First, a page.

• Continue posting content. Write brief updates with statistics, graphs and images from the presentation and continue to distribute them over the following couple of weeks to your social networks. Choose juicy nuggets of information that will get Liked, retweeted and shared.
  • Send it by email. Yes, we’re discussing online social media but don’t forget that email is still the basic tool of business communication. Send your presentation to your clients, prospects and other business connections that you feel would benefit by reading and sharing it.

Don’t Avoid the Essentials

Social media is a significant part in promoting your presentation and getting the attention you and your presentation deserve. But, don’t skip the essentials like rehearsing your presentations and your delivery.

Work with an outside trainer or coach in your organization. As you practice your presentation, get feedback about your key messages and keywords. Do they enhance your presentation or are they popping up in inappropriate places?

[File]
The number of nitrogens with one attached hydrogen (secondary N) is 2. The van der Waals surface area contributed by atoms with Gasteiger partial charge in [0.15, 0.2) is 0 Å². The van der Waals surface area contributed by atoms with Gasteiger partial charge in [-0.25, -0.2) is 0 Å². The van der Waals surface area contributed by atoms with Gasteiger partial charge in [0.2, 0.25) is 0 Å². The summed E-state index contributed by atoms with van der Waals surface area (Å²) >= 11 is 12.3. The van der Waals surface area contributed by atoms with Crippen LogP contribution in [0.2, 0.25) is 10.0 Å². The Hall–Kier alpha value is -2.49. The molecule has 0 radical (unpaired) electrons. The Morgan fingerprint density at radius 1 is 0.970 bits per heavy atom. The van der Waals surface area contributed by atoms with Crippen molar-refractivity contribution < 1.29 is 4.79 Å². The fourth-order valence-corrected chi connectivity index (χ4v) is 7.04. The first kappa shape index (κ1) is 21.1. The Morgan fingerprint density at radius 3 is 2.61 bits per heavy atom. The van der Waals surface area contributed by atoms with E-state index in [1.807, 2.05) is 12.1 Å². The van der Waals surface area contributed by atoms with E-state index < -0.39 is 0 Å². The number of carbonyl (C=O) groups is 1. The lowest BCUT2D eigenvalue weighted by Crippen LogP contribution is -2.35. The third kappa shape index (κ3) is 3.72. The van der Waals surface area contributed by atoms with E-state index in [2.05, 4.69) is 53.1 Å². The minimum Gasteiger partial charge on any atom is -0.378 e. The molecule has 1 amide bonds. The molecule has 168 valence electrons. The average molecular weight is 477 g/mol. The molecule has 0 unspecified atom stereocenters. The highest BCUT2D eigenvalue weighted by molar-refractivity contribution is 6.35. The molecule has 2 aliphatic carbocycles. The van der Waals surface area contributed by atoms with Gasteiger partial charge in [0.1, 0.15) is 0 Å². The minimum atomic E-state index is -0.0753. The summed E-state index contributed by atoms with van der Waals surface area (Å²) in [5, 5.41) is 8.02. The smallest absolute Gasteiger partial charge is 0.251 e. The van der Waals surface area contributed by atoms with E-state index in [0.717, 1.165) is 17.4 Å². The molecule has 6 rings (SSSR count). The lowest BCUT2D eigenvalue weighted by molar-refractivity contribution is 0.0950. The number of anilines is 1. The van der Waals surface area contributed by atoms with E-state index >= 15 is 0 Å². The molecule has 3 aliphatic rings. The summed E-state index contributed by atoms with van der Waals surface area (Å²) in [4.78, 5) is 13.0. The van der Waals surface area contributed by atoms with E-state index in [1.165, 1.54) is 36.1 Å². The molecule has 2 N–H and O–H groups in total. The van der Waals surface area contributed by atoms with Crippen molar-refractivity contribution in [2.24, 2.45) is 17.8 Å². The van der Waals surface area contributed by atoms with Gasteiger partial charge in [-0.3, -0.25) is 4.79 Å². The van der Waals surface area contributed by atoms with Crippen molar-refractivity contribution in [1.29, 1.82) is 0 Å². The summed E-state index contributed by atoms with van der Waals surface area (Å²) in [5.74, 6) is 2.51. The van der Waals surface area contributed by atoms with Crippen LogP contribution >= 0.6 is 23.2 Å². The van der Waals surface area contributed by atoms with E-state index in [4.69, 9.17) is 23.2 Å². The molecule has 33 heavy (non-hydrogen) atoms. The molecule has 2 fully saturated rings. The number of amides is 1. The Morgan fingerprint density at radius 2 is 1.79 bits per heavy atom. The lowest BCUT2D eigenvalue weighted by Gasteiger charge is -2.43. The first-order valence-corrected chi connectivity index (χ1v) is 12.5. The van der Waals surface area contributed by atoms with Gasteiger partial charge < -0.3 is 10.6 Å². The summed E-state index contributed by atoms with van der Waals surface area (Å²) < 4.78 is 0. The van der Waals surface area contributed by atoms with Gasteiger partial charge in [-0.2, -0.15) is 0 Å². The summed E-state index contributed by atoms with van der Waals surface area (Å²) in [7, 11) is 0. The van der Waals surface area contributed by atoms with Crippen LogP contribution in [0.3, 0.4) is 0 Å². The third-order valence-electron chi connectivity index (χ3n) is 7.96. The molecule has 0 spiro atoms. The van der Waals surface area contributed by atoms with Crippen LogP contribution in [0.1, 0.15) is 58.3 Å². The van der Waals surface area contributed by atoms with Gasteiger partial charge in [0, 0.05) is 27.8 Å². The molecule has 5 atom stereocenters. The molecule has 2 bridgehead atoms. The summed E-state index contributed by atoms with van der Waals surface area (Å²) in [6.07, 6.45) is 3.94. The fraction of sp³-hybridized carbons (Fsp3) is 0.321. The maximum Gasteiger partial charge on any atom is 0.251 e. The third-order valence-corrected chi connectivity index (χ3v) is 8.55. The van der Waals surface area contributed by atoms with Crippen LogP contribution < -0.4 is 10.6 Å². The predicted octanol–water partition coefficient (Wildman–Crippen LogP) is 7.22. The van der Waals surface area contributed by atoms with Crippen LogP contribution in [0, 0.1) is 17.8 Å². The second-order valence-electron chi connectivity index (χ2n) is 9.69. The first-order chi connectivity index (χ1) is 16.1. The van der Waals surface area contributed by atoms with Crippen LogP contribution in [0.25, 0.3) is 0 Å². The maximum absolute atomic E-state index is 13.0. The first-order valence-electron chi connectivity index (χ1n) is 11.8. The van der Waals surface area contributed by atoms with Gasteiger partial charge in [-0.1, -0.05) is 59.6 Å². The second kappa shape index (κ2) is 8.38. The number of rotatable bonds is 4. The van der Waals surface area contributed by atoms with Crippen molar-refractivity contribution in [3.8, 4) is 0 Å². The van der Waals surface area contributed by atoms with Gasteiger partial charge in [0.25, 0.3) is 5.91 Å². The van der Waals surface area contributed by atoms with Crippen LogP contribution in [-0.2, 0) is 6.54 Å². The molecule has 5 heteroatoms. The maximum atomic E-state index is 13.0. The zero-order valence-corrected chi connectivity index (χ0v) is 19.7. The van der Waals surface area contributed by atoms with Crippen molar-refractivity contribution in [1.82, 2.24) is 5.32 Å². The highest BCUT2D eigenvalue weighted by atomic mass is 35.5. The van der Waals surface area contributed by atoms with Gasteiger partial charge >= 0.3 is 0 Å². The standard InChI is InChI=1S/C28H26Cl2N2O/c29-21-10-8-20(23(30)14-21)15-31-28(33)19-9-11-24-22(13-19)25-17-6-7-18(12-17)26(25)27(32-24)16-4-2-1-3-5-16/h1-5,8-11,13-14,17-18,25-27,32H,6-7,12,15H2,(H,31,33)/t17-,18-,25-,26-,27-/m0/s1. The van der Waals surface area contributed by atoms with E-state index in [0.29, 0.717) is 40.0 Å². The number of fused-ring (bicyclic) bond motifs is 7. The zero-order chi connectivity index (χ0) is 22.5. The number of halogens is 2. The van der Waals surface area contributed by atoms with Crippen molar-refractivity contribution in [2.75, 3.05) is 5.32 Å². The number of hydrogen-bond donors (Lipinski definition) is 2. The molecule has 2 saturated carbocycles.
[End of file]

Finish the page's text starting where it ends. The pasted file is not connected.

Social media is a game changer, no doubt. Just don’t let your anxiety about getting mentioned online spoil your presentation to a live audience who may be the exact people you want to reach.

 

What Does it Say About You When You’re Always Late?

Mad HatterIt’s unfortunate that the first headlines about the then new Mayor of New York City, Bill de Blasio, were about his chronic lateness and not about his plan for The City.

Hizzoner has been timed from 15 minutes to 90 minutes late to news conferences, community events and even his appearance before the state council. His routine lateness has not charmed him to the media, who are generally stuck in a small room at City Corridor sitting tight for him to show up for press conferences. …Read more…

Can You Go Directly to the Senior Client Without Stepping on Toes?*

Whenever I give advice, it’s always helpful if I’ve personally experienced the problem. So let me tell you a story about what happened to me.

Who’s in Charge?

I was asked to coach a high-ranking executive at a major financial services firm who was scheduled to speak Walking on Eggshellson a panel at a prestigious industry conference. On the day I flew in to work with Joan, I learned that neither the PR Department nor the speaker had received any information from the conference organizers.

Needless to say, this was not great timing for a coaching session and led to a lot of unnecessary tension. Because Joan was so senior, a “team” of assistants felt they had to get involved with the briefing and arrangements. Too many people were giving directions and no one was in charge. …Read more…